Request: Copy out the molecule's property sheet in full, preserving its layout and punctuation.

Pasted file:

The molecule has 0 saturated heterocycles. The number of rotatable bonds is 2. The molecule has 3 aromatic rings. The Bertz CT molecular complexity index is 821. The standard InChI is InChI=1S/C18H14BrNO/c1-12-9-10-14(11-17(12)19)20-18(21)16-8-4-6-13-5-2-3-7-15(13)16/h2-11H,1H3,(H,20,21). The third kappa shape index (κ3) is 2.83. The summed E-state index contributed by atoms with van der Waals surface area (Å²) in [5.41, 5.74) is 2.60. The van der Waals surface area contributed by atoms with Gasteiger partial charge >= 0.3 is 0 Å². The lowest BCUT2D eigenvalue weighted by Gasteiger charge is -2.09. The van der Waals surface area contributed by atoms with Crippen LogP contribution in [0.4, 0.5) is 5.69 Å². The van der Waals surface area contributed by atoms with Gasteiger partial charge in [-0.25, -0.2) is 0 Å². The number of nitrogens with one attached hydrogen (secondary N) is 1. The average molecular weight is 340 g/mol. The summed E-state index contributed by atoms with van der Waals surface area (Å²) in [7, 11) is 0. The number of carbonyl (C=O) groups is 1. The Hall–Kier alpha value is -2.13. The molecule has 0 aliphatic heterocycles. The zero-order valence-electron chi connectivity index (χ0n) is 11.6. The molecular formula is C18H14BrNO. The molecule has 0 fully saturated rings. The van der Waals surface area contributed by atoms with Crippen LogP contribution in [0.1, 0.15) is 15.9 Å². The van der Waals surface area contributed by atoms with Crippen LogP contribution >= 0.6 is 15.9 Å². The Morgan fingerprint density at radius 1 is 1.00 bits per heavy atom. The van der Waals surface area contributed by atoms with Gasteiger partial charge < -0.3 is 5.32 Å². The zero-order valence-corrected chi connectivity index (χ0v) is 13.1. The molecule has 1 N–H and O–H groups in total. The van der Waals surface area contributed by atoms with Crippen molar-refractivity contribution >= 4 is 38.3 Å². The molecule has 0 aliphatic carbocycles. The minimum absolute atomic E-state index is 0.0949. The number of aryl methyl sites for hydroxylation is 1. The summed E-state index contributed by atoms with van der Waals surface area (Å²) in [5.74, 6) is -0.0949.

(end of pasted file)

The molecule has 0 saturated heterocycles. The number of rotatable bonds is 2. The molecule has 3 aromatic rings. The Bertz CT molecular complexity index is 821. The standard InChI is InChI=1S/C18H14BrNO/c1-12-9-10-14(11-17(12)19)20-18(21)16-8-4-6-13-5-2-3-7-15(13)16/h2-11H,1H3,(H,20,21). The third kappa shape index (κ3) is 2.83. The summed E-state index contributed by atoms with van der Waals surface area (Å²) in [5.41, 5.74) is 2.60. The van der Waals surface area contributed by atoms with Gasteiger partial charge >= 0.3 is 0 Å². The lowest BCUT2D eigenvalue weighted by Gasteiger charge is -2.09. The van der Waals surface area contributed by atoms with Crippen LogP contribution in [0.4, 0.5) is 5.69 Å². The van der Waals surface area contributed by atoms with Gasteiger partial charge in [-0.25, -0.2) is 0 Å². The number of nitrogens with one attached hydrogen (secondary N) is 1. The average molecular weight is 340 g/mol. The summed E-state index contributed by atoms with van der Waals surface area (Å²) in [7, 11) is 0. The number of carbonyl (C=O) groups is 1. The Hall–Kier alpha value is -2.13. The molecule has 0 aliphatic heterocycles. The zero-order valence-electron chi connectivity index (χ0n) is 11.6. The molecular formula is C18H14BrNO. The molecule has 0 fully saturated rings. The van der Waals surface area contributed by atoms with Crippen LogP contribution in [0.1, 0.15) is 15.9 Å². The van der Waals surface area contributed by atoms with Crippen LogP contribution >= 0.6 is 15.9 Å². The Morgan fingerprint density at radius 1 is 1.00 bits per heavy atom. The van der Waals surface area contributed by atoms with Gasteiger partial charge < -0.3 is 5.32 Å². The zero-order valence-corrected chi connectivity index (χ0v) is 13.1. The molecule has 1 N–H and O–H groups in total. The van der Waals surface area contributed by atoms with Crippen molar-refractivity contribution >= 4 is 38.3 Å². The molecule has 0 aliphatic carbocycles. The minimum absolute atomic E-state index is 0.0949. The number of aryl methyl sites for hydroxylation is 1. The summed E-state index contributed by atoms with van der Waals surface area (Å²) in [5.74, 6) is -0.0949.